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How a weakness became a strength

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A look at how the penalty kill has become one of the best units in the league.

NHL: Columbus Blue Jackets at Philadelphia Flyers Eric Hartline-USA TODAY Sports

At this point in time there aren’t many things to complain about when it comes to the Philadelphia Flyers’ play on the ice. General manager Chuck Fletcher’s moves in the offseason look to be paying off, the first- and second-year players on the roster are outperforming expectations, and Carter Hart looks legitimate. Perhaps a lot less exciting than those things is the fact the Orange and Black’s penalty kill is one of the best in the league.

Going into Thursday night’s action the Flyers’ penalty kill is tied for third in the NHL at 85.9 percent. With how the team’s shorthanded unit has performed over recent years some people will assume the spike in recent success is all about Hart’s play or that the team is playing more disciplined. Considering the fact Hart ranks 41st out of 46 goalies with 50 minutes or more played at 4-on-5 with an .829 save percentage and that the team is ending up on the penalty kill at the same rate as last season (2.89 times shorthanded per game in 2018-19 compared to 2.78 this season), these may not be the best guesses.

Something that helps to explain why this Flyers’ penalty kill is thriving is their shot suppression numbers. Since most of the time that a team spends shorthanded is 4-on-5 looking at how well the Orange and Black have defended in these situations over the last few seasons compared to this season serves as part of the explanation as to why they’ve done well denying power plays goals against. Below are the overall penalty kill percentages as well as the rates of which opposing power plays are throwing the puck at the Flyers’ net from the 2014-15 season (the first season the penalty kill became a huge issue with the club) to this season.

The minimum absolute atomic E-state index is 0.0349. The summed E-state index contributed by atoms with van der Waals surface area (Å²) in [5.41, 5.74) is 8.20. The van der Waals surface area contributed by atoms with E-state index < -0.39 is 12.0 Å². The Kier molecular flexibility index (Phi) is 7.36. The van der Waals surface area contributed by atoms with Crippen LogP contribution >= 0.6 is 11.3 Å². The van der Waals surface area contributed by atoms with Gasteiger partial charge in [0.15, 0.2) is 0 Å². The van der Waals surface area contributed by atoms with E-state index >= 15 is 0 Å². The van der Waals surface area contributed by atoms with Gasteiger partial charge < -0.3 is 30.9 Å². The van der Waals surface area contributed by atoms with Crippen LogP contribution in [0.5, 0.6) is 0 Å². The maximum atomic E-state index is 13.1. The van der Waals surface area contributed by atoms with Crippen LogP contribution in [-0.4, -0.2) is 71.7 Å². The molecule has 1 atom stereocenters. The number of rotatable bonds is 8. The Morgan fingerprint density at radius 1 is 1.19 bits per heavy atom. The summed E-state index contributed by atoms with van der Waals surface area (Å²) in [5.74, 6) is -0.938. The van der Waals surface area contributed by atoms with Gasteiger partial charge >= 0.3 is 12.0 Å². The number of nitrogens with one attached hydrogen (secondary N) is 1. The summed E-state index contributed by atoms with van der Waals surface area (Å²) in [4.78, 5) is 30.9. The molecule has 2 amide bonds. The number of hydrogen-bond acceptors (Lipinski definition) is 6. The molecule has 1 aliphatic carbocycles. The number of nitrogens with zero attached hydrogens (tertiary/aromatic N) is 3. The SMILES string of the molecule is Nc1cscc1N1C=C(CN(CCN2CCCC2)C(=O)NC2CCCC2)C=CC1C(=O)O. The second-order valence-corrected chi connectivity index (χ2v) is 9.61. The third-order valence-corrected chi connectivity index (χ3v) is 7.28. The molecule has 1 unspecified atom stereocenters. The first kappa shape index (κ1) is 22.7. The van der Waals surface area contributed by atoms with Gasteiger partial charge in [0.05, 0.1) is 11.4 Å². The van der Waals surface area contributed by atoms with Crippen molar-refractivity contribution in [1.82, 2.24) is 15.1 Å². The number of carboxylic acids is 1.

Flyers’ 4-on-5 numbers since 2014-15

Season Penalty kill % Corsi against per 60 Fenwick against per 60 Shots against per 60 Expected goals against per 60
Season Penalty kill % Corsi against per 60 Fenwick against per 60 Shots against per 60 Expected goals against per 60
2014-15 77.1 (27th) 95.65 (17th) 69.72 (12th) 47.69 (9th) 6.34 (14th)
2015-16 80.5 (20th) 95.13 (15th) 67.4 (7th) 48.35 (9th) 6.07 (13th)
2016-17 79.8 (T-19th) 90.84 (9th) 65.88 (6th) 44.75 (5th) 5.53 (7th)
2017-18 75.8 (29th) 95.09 (7th) 67.32 (1st) 49.66 (4th) 6.08 (5th)
2018-19 78.5 (26th) 89.49 (9th) 67.32 (9th) 49.77 (13th) 6.39 (22nd)
2019-20 85.9 (T-3rd) 71.43 (1st) 52.71 (1st) 38.42 (1st) 5.89 (11th)

This penalty kill’s ability to suppress overall shot attempts (also known as corsi: shots on goal, missed shots, and blocked shots), unblocked shot attempts (also known as Fenwick: shots on goal and missed shots), and shots on goal in 4-on-5 situations is not only substantially better than recent Flyers’ teams: it’s better than everybody else in the league at the moment and are better than most teams in the advanced stats era (from 2007-08 until now).